Poetry – Human Civilisation – A poem about appreciating the wonders around us instead of fighting because we are here for such a fleeting moment.

Originally posted on Opher's World:
Human Civilisation   Ephemeral dust On the wing of a seed; Edifying ripples From every deed, Reverberating on the wind, To hit the sky and die. ? Dancing to an arrogant beat With heart and feet While a universe of mystery Revolves with aeons Of light and heat To…

I was Dreaming – a poem

Originally posted on Opher's World:
I was Dreaming   I was dreaming But it was real; I have woken into a wonderland. ? Who could imagine such splendour? Out of nothing Into something. Out of rock, gas and water Into sons and daughters. ? Beyond our understanding Yet lighting up our eyes. A landscape…

wīg-gār

Originally posted on Old English Wordhord:
wīg-gār, m.n: a lance. (“wee-gar”) Detail of a miniature of hunters pursuing a bonnacon with a very long lance and strategic shield, from a bestiary, with extracts from Giraldus Cambrensis on Irish birds, England (Salisbury), 2nd quarter of the 13th century. British Library, Harley MS 4751, f. 11r. Bonnacons…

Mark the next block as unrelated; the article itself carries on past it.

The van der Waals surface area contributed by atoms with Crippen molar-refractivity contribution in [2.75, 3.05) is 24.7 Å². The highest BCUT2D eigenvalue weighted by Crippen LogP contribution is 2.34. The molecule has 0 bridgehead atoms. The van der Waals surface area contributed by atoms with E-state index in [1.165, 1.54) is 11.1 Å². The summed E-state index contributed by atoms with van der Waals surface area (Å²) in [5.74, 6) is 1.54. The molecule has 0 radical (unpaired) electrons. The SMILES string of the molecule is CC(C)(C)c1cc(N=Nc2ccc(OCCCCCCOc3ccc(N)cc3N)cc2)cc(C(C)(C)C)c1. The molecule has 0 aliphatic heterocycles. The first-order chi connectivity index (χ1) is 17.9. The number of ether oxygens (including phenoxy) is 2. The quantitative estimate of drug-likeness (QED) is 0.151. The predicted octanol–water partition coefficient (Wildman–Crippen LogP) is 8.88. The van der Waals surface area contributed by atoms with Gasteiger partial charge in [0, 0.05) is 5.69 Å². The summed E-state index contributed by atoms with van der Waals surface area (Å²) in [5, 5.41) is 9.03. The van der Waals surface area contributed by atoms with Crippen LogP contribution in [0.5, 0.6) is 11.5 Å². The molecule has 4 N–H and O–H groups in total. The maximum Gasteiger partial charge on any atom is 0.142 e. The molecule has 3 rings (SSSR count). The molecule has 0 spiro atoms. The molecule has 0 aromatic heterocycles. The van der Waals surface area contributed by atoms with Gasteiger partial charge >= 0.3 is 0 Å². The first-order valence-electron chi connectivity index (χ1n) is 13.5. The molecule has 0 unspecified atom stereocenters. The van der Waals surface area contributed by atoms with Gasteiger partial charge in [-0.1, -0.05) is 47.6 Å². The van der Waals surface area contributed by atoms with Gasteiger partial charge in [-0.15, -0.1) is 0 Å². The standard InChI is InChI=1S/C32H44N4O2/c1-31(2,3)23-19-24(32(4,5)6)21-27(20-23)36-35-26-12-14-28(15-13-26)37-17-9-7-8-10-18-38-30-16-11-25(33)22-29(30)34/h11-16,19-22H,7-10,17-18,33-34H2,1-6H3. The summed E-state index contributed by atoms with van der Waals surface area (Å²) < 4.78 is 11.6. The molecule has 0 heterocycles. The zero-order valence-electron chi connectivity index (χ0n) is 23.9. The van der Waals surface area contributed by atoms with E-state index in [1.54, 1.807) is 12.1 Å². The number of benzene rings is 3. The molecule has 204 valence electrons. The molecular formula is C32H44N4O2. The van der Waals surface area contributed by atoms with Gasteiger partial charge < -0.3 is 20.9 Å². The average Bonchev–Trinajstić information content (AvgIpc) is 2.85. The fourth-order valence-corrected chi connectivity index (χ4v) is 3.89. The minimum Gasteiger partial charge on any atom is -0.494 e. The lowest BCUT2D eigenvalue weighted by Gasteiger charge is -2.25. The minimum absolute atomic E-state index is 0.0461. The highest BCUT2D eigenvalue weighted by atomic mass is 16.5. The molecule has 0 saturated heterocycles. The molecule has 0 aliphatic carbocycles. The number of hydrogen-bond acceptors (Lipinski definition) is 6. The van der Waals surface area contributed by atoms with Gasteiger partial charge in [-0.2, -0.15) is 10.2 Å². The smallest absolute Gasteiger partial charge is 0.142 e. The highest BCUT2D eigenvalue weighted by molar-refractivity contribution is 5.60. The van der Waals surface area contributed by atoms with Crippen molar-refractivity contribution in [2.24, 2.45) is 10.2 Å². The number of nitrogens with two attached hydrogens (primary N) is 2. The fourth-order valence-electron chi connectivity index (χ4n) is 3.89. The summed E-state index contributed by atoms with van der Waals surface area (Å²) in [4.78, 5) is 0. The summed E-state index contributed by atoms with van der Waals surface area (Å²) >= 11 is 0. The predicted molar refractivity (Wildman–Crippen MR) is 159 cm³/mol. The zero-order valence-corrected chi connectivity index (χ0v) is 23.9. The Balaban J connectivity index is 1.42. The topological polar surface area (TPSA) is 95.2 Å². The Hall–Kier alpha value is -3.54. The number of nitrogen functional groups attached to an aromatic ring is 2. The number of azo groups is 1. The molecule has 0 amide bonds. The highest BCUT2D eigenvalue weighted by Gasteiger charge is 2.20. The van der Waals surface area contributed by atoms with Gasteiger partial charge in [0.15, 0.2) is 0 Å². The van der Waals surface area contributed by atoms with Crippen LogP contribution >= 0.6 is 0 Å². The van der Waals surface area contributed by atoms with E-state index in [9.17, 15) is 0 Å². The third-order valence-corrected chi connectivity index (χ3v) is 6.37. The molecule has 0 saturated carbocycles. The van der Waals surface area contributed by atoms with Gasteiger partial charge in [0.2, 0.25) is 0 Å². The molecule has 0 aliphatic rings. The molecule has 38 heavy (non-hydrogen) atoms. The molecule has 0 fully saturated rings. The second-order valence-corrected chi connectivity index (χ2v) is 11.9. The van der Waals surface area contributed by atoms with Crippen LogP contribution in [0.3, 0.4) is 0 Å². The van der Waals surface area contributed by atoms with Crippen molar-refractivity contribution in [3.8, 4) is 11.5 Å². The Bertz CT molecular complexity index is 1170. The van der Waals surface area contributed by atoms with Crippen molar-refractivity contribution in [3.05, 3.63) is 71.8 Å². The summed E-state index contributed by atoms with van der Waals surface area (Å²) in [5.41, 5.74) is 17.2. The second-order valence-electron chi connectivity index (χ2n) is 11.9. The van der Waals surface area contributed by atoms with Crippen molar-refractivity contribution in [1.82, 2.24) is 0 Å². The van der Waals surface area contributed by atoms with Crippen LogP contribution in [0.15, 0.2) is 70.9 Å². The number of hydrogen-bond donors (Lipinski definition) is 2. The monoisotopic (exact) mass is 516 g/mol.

meox

Originally posted on Old English Wordhord:
meox, n.n: muck, dung, ordure, dirt. (“meh-oks”) Image: A bonnacon, which The Medieval Bestiary tells us is an animal like a bull that uses its dung as a weapon. Its horns curl in towards each other so are useless for defence. Pliny the Elder says “…when attacked, it runs…

hwæl-weg

Originally posted on Old English Wordhord:
hwæl-weg, m.n: the path of the whale, the ocean, the ‘whale-way’. Image: Thomas de Cantimpré, Liber de natura rerum, Valenciennes, BM, ms. 320, f. 111v. Ca 1285. From Medieval Animal Data Network.